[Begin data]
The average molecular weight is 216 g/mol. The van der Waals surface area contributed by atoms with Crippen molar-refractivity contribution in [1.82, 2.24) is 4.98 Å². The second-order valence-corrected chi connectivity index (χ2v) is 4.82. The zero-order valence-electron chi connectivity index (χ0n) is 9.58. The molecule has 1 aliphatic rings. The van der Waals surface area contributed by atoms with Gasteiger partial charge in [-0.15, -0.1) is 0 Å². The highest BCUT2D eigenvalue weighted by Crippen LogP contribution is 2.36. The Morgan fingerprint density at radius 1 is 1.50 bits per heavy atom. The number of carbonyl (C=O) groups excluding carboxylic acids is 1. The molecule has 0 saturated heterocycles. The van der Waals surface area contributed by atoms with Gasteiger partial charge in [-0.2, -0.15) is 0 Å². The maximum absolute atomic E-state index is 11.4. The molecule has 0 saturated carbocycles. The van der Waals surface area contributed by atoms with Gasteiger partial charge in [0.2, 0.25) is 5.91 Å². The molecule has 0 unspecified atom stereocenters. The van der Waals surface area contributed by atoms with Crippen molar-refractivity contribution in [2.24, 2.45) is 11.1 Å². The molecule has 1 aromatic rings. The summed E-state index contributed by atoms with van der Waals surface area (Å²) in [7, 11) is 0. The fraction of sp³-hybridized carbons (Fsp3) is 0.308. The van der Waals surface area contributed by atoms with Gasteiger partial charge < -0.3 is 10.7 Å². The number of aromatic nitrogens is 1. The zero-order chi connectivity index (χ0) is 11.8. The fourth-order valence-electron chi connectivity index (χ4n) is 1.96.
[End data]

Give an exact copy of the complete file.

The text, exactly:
The average molecular weight is 216 g/mol. The van der Waals surface area contributed by atoms with Crippen molar-refractivity contribution in [1.82, 2.24) is 4.98 Å². The second-order valence-corrected chi connectivity index (χ2v) is 4.82. The zero-order valence-electron chi connectivity index (χ0n) is 9.58. The molecule has 1 aliphatic rings. The van der Waals surface area contributed by atoms with Gasteiger partial charge in [-0.15, -0.1) is 0 Å². The highest BCUT2D eigenvalue weighted by Crippen LogP contribution is 2.36. The Morgan fingerprint density at radius 1 is 1.50 bits per heavy atom. The number of carbonyl (C=O) groups excluding carboxylic acids is 1. The molecule has 0 saturated heterocycles. The van der Waals surface area contributed by atoms with Gasteiger partial charge in [-0.2, -0.15) is 0 Å². The maximum absolute atomic E-state index is 11.4. The molecule has 0 saturated carbocycles. The van der Waals surface area contributed by atoms with Gasteiger partial charge in [0.2, 0.25) is 5.91 Å². The molecule has 0 unspecified atom stereocenters. The van der Waals surface area contributed by atoms with Crippen molar-refractivity contribution in [2.24, 2.45) is 11.1 Å². The molecule has 1 aromatic rings. The summed E-state index contributed by atoms with van der Waals surface area (Å²) in [7, 11) is 0. The fraction of sp³-hybridized carbons (Fsp3) is 0.308. The van der Waals surface area contributed by atoms with Gasteiger partial charge < -0.3 is 10.7 Å². The number of aromatic nitrogens is 1. The zero-order chi connectivity index (χ0) is 11.8. The fourth-order valence-electron chi connectivity index (χ4n) is 1.96.